709 Tasting Notes


This is another from my second batch of samples from Teavivre (many thanks!) I was feeling a little Western Gong Fu-ish today, so steeped some up while watching the beau play Uncharted 2 with my brother – I LOVE that we can play games with my family even though we live a couple hundred KMs apart. It is a lovely way to spend the weekend, especially now that we have a headset and can talk the whole time – the internet is a wonderful thing!

Anyway, I’m using my gaiwan and wee double walled teacups, so these are small steeps (maybe 2 oz liquid for each of us per steep?) I am not terribly familiar with oolongs, but I have tried a couple Tie Guan Yin in the past and generally know what I think of them. I tried the regular TGY from Teavivre in my first batch of samples and enjoyed it so thought the honey soaked one could only be better (I love honey! IF I sweeten a tea, it is my preferred sweetener.)

First steep – 80 degrees, 30 seconds. The liquor is not as clear as a typical oolong, though it is a warm yellow shade, almost like sunset with a hint of ochre. The brew smells quite vegetal (a bit more than I might prefer) but there is a hint of sweetness in the aroma which I prefer. The leaves have barely unfurled at all! The taste is very different from the smell – I get sweetness from the honey and typical oolong taste underneath. VERY pleasant, if a bit mild.

Second steep – 85 degrees, 35 seconds. The leaves have opened a bit more, but not nearly at full leaf yet. This steep is not as powerfully sweet from the honey (I assume most of it will dissolve in the first couple steeps) but neither is it a very powerful TGY. Another nice steep, but a bit muted. The beau says this steep tastes more of oolong.

Third Steep – 85 degrees, 45 seconds. Leaves are almost entirely opened now and I imagine most of the honey to have dissolved. This is a bit more vegetal than the first two and the sweetness is more in the aftertaste, like a taste memory. This steep really shows the quality of the TGY underneath the honey and I like it! The beau says this is definitely the best steep and I would tend to agree with him.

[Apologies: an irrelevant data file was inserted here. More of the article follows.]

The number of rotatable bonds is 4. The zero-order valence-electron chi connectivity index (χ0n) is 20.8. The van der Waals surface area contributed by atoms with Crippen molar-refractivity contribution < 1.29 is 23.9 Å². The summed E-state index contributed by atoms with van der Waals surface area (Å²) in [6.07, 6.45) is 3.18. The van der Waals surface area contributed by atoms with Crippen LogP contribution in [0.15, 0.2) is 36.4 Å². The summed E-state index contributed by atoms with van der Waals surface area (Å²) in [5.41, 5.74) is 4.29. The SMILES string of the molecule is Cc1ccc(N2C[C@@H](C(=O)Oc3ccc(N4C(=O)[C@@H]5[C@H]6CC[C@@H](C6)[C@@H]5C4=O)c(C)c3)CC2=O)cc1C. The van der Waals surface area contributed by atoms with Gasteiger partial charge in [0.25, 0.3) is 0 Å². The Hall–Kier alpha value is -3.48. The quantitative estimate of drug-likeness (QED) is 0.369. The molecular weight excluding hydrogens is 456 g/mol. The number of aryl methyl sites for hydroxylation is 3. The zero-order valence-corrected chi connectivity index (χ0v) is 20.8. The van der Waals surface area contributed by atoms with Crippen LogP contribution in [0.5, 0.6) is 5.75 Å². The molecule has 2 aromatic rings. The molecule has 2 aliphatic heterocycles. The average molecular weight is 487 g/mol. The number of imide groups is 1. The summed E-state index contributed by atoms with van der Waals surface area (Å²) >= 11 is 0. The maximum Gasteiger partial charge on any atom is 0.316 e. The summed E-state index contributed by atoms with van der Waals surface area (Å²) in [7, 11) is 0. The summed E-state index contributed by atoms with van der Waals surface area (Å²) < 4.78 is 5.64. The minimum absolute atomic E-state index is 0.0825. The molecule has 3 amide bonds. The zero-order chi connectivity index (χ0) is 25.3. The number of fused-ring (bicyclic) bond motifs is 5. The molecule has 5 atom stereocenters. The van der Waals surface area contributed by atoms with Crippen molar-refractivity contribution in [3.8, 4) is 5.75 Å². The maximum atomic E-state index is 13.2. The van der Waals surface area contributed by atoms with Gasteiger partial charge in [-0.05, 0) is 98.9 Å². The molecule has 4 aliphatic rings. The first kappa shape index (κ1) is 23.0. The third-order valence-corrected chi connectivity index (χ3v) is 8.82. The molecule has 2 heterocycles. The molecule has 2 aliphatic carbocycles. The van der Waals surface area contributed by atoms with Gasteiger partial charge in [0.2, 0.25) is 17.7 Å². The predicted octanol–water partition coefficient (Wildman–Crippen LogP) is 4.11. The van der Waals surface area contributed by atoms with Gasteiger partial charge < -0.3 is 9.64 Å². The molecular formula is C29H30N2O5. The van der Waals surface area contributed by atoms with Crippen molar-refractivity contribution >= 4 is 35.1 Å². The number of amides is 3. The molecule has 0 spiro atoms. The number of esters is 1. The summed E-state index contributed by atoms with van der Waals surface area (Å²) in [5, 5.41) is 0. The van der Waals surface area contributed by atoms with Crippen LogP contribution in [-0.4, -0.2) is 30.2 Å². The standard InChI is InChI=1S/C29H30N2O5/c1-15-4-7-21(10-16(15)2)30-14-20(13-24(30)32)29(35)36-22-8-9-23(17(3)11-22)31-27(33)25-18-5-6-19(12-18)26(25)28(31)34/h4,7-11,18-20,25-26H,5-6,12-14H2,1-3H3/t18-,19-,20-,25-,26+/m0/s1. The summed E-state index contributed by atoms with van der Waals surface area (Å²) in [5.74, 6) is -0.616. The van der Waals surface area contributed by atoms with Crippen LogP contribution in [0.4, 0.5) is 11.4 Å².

Fourth Steep – 85 degrees, 1 minute. This will be my last, as it is getting warm in our apartment as the sun comes out and I hate feeling too hot! The aroma has lost all sweetness and has a bitter/vegetal smell, but the taste is not as powerful as the aroma would have me believe. There is still a bit of honey sweetness underneath the sip and lingering in the aftertaste.

While this could easily go a couple more rounds, I need a timeout for some cold water. This was a lovely experience, I think I might even prefer this to the ‘regular’ TGY. If nothing else, it is a nice change from the usual. The third steep in particular was really nice and balanced the honey and oolong the best. Thanks again Teavivre for a lovely treat!


It looks like you had a better time with this tea than most people. Not the rating but the honey part. Maybe Teavivre is making adjustments. Mine came gooped up with honey and it was pretty hard and strong. Not to my liking. This is a good comment on why having samples and feedback can help a company improve product!


For this tea, usually I will use 100ºC to brew it. If I use Gaiwan style, I’d like to rinse the tea first for about 5s, then 15s for the second time, and add an additional 5 to 10s to the following steeping times. I guess this is something related in brewing temperature.


I find I am pretty sensitive to bitterness/astringency so I tend to steep teas a little differently than other people. Perhaps the temp/time combo allowed the honey to pair the tea without one dominating the other. I’m just really glad I got to try it, it was a really good tea time! : )

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Received my second batch of Teavivre samples today (Many thanks!!) and decided to steep this one up while at switchboard. Because I am at work and only have my perfect tea mug I will be doing this western style – something I typically shy away from with oolongs. I kept the water temperature pretty low though, so hopefully I won’t get any bitterness from the steep time (approximately three minutes). After three minutes, the leaves haven’t really opened up much, so I’m guessing there are several steeps left in this one. I used one of the little foil sample packets, it looks to have a few teaspoons of leaves, but this is a 12 oz cup so I assume all will work out!

The dry leaf smelled quite nice, after inhaling deeply I got a faint aroma that was lightly sweet and very natural. Beyond that, however, it just smelled like tea. I’m terrible with aromatics. I always think I smell a hint of cocoa, but I rarely get much beyond that. I also don’t know what I’m looking for, so this is as detailed as it gets for now! : ) The liquor is really rich in colour, almost orange. It’s coloured more like a pale ale than tea – now I want a drink too!